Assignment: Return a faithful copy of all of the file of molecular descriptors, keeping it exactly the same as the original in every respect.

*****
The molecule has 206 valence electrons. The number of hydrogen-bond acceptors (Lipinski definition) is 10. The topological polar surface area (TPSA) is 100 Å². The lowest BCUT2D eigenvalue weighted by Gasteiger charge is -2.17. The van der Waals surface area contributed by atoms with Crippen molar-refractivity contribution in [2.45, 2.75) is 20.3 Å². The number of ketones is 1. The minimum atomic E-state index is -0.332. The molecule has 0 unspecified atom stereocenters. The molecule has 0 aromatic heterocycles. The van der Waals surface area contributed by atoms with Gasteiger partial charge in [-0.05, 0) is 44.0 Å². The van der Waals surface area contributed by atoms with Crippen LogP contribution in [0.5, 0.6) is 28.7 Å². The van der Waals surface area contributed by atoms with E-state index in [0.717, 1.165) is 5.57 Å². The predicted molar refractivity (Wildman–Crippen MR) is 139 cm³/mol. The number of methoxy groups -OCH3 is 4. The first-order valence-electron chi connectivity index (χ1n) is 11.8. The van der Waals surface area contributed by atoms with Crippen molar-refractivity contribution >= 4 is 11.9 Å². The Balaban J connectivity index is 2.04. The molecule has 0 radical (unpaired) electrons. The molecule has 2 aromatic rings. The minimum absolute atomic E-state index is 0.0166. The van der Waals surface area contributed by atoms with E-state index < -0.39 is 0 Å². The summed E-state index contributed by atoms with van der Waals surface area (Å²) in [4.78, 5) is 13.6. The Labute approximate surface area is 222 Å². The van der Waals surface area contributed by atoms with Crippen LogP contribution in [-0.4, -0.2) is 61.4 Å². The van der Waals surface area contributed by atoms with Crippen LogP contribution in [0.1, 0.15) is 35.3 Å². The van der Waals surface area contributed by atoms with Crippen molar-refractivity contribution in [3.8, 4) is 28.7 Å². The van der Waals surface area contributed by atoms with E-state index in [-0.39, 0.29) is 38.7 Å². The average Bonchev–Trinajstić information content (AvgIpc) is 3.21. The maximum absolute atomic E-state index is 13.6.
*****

The molecule has 206 valence electrons. The number of hydrogen-bond acceptors (Lipinski definition) is 10. The topological polar surface area (TPSA) is 100 Å². The lowest BCUT2D eigenvalue weighted by Gasteiger charge is -2.17. The van der Waals surface area contributed by atoms with Crippen molar-refractivity contribution in [2.45, 2.75) is 20.3 Å². The number of ketones is 1. The minimum atomic E-state index is -0.332. The molecule has 0 unspecified atom stereocenters. The molecule has 0 aromatic heterocycles. The van der Waals surface area contributed by atoms with Gasteiger partial charge in [-0.05, 0) is 44.0 Å². The van der Waals surface area contributed by atoms with Crippen LogP contribution in [0.5, 0.6) is 28.7 Å². The van der Waals surface area contributed by atoms with E-state index in [0.717, 1.165) is 5.57 Å². The predicted molar refractivity (Wildman–Crippen MR) is 139 cm³/mol. The number of methoxy groups -OCH3 is 4. The first-order valence-electron chi connectivity index (χ1n) is 11.8. The van der Waals surface area contributed by atoms with Crippen molar-refractivity contribution >= 4 is 11.9 Å². The Balaban J connectivity index is 2.04. The molecule has 0 radical (unpaired) electrons. The molecule has 2 aromatic rings. The minimum absolute atomic E-state index is 0.0166. The van der Waals surface area contributed by atoms with E-state index < -0.39 is 0 Å². The summed E-state index contributed by atoms with van der Waals surface area (Å²) in [4.78, 5) is 13.6. The Labute approximate surface area is 222 Å². The van der Waals surface area contributed by atoms with Crippen LogP contribution in [-0.4, -0.2) is 61.4 Å². The van der Waals surface area contributed by atoms with Crippen LogP contribution in [0.1, 0.15) is 35.3 Å². The van der Waals surface area contributed by atoms with Crippen molar-refractivity contribution in [3.8, 4) is 28.7 Å². The van der Waals surface area contributed by atoms with E-state index in [-0.39, 0.29) is 38.7 Å². The average Bonchev–Trinajstić information content (AvgIpc) is 3.21. The maximum absolute atomic E-state index is 13.6.